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Lookup NU author(s): Dr Charlotte Veal
This work is licensed under a Creative Commons Attribution-NonCommercial-NoDerivatives 4.0 International License (CC BY-NC-ND).
Through the lens of the dancing body, this paper examines practices of health and wellbeing produced in response to City of Vancouver urban governance policies. In particular, it calls attention to the legislative onslaught by city government in the years abutting the 2010 Winter Olympics to cultivate and manage healthy people, communities, and environments. In an effort to sell Vancouver’s ‘liveability’, I argue City of Vancouver endorsed a new legislative alliance that merged a conspicuously Anglo-American wellbeing lexicon, favouring individual responsibility and self-governance, with the performing arts industries. Drawing upon interviews and performance-based research, the paper illustrates how Karen Jamieson’s community dance project Connect, created for the In the Heart of the City festival, embodies Vancouver’s tri-level legislative ambitions to nurture A Healthy City For All. This materialised through the crafting of a dance-health body practice (healthy people), by choreographing a sense of belonging among ‘at risk’ communities (healthy communities), and in the uniting of the arts and health professions in the process of ‘cleaning up’ disenfranchised neighbourhoods (healthy environments). In bringing together scholarship on cultures of wellbeing and creative dance practice, the article contributes to understandings of how the health-seeking subject is embodied and performed. It also offers a productive critique of the exclusionary nature of urban health legislation, and of the contested role artists and arts festivals can play in nurturing urban wellbeing and normalising inequalities.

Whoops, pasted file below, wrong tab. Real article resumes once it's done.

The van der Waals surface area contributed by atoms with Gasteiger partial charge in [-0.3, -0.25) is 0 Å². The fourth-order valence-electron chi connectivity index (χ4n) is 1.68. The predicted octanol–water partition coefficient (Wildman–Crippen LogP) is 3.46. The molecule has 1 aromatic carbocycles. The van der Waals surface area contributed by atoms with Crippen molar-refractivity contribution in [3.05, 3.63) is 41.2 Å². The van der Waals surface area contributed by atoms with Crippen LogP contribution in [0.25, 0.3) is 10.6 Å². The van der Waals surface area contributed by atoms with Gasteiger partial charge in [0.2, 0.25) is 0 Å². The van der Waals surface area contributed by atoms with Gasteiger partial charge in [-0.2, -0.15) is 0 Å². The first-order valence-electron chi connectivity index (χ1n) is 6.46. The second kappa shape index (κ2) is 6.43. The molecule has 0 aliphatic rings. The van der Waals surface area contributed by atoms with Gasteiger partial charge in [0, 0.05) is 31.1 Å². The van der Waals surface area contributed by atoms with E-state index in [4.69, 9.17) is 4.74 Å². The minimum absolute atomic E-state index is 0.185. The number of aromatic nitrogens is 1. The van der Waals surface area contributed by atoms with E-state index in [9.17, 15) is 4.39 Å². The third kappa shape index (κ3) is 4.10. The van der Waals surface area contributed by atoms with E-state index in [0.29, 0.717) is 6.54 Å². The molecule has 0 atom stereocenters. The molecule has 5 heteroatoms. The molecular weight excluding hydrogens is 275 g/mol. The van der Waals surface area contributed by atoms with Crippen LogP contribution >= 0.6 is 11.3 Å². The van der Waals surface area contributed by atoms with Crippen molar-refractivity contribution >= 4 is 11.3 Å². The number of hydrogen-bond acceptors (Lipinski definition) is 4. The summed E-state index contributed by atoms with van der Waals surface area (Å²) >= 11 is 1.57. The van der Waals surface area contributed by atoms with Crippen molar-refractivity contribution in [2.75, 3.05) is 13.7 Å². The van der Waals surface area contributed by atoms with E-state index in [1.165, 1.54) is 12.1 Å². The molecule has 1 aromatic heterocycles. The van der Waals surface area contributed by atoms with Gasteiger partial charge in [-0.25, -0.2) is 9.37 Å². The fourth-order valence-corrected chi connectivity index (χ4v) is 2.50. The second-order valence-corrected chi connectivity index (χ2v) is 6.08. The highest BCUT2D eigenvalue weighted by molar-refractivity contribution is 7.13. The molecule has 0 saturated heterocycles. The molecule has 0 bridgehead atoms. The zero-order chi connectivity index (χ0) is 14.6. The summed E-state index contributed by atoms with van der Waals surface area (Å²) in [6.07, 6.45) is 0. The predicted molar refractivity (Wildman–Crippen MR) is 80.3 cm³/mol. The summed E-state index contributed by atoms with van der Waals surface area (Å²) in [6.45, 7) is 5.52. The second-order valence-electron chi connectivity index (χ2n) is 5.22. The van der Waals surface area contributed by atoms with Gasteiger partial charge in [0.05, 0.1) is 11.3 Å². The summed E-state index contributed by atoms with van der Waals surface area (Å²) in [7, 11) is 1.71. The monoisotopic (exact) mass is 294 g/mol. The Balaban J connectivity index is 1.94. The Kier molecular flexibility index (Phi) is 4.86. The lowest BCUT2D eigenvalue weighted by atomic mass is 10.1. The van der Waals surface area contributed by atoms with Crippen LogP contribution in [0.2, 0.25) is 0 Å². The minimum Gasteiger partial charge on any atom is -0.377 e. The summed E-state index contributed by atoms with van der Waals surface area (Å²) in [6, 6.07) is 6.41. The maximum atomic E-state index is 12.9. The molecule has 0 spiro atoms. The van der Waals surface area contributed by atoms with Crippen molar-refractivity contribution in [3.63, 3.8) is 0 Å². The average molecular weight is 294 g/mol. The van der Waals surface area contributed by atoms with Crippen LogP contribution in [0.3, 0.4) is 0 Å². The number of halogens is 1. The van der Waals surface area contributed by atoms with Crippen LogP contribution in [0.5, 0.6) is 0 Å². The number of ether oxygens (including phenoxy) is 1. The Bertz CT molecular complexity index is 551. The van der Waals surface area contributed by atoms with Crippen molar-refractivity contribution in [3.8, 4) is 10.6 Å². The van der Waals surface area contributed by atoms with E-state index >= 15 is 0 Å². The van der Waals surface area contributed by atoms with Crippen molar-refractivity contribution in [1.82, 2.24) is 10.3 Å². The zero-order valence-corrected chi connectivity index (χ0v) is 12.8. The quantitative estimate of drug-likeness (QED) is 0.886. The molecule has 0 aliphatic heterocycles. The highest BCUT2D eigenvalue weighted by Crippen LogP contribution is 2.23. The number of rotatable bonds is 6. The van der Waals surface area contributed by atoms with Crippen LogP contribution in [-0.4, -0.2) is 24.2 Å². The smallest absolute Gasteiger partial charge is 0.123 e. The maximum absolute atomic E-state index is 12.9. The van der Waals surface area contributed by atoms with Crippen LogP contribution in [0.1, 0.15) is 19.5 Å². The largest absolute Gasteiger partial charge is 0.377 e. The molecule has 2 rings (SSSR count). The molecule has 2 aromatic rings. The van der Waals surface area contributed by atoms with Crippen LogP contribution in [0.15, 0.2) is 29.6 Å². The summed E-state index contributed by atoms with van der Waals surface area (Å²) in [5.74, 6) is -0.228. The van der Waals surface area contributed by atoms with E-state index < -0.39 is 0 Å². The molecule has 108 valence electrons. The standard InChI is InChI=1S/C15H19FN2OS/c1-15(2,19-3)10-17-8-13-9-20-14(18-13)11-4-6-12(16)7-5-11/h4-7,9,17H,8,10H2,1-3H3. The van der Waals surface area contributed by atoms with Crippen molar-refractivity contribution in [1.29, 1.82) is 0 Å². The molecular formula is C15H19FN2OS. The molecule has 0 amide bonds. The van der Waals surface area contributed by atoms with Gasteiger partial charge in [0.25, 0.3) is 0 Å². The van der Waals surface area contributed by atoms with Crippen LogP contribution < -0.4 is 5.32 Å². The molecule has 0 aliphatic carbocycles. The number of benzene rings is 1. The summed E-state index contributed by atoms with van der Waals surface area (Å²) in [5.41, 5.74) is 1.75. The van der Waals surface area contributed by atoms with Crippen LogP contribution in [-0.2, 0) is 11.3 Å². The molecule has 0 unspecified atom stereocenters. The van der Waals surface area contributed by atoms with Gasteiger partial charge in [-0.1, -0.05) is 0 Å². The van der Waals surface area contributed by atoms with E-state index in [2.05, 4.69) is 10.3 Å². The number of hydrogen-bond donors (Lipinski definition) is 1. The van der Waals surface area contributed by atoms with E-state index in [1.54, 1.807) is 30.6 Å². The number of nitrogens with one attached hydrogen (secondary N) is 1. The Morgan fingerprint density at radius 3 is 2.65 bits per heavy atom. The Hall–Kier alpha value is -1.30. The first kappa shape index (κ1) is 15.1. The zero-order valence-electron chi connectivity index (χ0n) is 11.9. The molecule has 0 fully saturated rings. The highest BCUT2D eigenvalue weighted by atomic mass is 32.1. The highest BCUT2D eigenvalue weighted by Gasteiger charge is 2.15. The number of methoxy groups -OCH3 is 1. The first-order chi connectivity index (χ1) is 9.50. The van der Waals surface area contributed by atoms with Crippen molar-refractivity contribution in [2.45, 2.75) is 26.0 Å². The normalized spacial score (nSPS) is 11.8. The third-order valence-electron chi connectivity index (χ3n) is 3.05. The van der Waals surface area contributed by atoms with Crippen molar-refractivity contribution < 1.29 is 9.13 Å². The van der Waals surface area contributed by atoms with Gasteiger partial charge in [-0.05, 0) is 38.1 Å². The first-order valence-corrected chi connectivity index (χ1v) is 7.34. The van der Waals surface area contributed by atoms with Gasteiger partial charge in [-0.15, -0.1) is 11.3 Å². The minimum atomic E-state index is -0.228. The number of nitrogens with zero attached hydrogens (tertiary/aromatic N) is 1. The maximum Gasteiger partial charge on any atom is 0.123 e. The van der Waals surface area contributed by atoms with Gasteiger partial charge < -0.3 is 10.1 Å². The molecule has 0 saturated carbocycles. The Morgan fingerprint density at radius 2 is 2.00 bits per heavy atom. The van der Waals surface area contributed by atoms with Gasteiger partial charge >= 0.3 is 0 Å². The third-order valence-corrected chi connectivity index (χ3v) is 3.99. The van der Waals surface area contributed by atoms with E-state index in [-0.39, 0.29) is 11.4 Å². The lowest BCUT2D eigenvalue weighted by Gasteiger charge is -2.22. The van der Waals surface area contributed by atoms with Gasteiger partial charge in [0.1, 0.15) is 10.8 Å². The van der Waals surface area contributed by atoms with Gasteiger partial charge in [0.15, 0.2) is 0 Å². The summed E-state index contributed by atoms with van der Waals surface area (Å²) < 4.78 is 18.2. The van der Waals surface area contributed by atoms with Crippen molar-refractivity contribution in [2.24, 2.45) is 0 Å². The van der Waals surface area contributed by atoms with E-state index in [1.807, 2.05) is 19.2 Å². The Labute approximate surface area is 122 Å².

Author(s): Veal C
Publication type: Article
Publication status: Published
Print publication date: 01/05/2017
Online publication date: 16/02/2017
Acceptance date: 30/01/2017
Date deposited: 28/05/2019
ISSN (print): 0016-7185
ISSN (electronic): 1872-9398
Publisher: Pergamon Press
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